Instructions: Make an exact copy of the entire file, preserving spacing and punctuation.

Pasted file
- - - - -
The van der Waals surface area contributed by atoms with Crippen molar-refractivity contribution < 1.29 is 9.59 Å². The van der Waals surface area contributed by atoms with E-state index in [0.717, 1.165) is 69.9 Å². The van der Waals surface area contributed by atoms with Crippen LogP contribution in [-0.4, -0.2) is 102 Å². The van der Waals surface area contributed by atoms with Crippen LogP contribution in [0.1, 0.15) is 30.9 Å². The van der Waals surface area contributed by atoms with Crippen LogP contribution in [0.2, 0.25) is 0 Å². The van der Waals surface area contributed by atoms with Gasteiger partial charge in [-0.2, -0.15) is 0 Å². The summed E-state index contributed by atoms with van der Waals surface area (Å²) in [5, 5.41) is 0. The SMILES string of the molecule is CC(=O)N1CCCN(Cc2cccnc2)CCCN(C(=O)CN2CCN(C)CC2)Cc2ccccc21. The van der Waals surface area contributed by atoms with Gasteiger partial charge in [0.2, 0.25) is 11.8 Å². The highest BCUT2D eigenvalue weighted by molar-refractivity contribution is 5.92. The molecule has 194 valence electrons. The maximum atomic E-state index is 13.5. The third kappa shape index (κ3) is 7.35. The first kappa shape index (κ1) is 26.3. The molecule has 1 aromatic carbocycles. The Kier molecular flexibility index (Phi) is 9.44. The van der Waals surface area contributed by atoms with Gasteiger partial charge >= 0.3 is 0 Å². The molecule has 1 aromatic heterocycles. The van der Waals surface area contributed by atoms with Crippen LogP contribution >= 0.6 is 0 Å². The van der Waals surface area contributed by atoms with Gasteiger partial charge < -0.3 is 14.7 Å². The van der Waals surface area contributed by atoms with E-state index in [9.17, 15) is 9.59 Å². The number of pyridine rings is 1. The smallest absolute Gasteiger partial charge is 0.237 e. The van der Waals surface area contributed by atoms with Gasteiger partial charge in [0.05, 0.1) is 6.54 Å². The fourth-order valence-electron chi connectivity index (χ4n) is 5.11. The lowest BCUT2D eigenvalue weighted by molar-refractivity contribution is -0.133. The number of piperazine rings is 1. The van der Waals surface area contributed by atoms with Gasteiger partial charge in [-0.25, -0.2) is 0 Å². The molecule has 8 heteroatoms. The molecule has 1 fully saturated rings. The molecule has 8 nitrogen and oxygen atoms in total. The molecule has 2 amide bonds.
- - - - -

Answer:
The van der Waals surface area contributed by atoms with Crippen molar-refractivity contribution < 1.29 is 9.59 Å². The van der Waals surface area contributed by atoms with E-state index in [0.717, 1.165) is 69.9 Å². The van der Waals surface area contributed by atoms with Crippen LogP contribution in [-0.4, -0.2) is 102 Å². The van der Waals surface area contributed by atoms with Crippen LogP contribution in [0.1, 0.15) is 30.9 Å². The van der Waals surface area contributed by atoms with Crippen LogP contribution in [0.2, 0.25) is 0 Å². The van der Waals surface area contributed by atoms with Gasteiger partial charge in [-0.2, -0.15) is 0 Å². The summed E-state index contributed by atoms with van der Waals surface area (Å²) in [5, 5.41) is 0. The SMILES string of the molecule is CC(=O)N1CCCN(Cc2cccnc2)CCCN(C(=O)CN2CCN(C)CC2)Cc2ccccc21. The van der Waals surface area contributed by atoms with Gasteiger partial charge in [0.2, 0.25) is 11.8 Å². The highest BCUT2D eigenvalue weighted by molar-refractivity contribution is 5.92. The molecule has 194 valence electrons. The maximum atomic E-state index is 13.5. The third kappa shape index (κ3) is 7.35. The first kappa shape index (κ1) is 26.3. The molecule has 1 aromatic carbocycles. The Kier molecular flexibility index (Phi) is 9.44. The van der Waals surface area contributed by atoms with Gasteiger partial charge >= 0.3 is 0 Å². The molecule has 1 aromatic heterocycles. The van der Waals surface area contributed by atoms with Crippen LogP contribution >= 0.6 is 0 Å². The van der Waals surface area contributed by atoms with Gasteiger partial charge < -0.3 is 14.7 Å². The van der Waals surface area contributed by atoms with E-state index in [9.17, 15) is 9.59 Å². The number of pyridine rings is 1. The smallest absolute Gasteiger partial charge is 0.237 e. The van der Waals surface area contributed by atoms with Gasteiger partial charge in [0.05, 0.1) is 6.54 Å². The fourth-order valence-electron chi connectivity index (χ4n) is 5.11. The lowest BCUT2D eigenvalue weighted by molar-refractivity contribution is -0.133. The number of piperazine rings is 1. The van der Waals surface area contributed by atoms with Gasteiger partial charge in [-0.25, -0.2) is 0 Å². The molecule has 8 heteroatoms. The molecule has 1 fully saturated rings. The molecule has 8 nitrogen and oxygen atoms in total. The molecule has 2 amide bonds.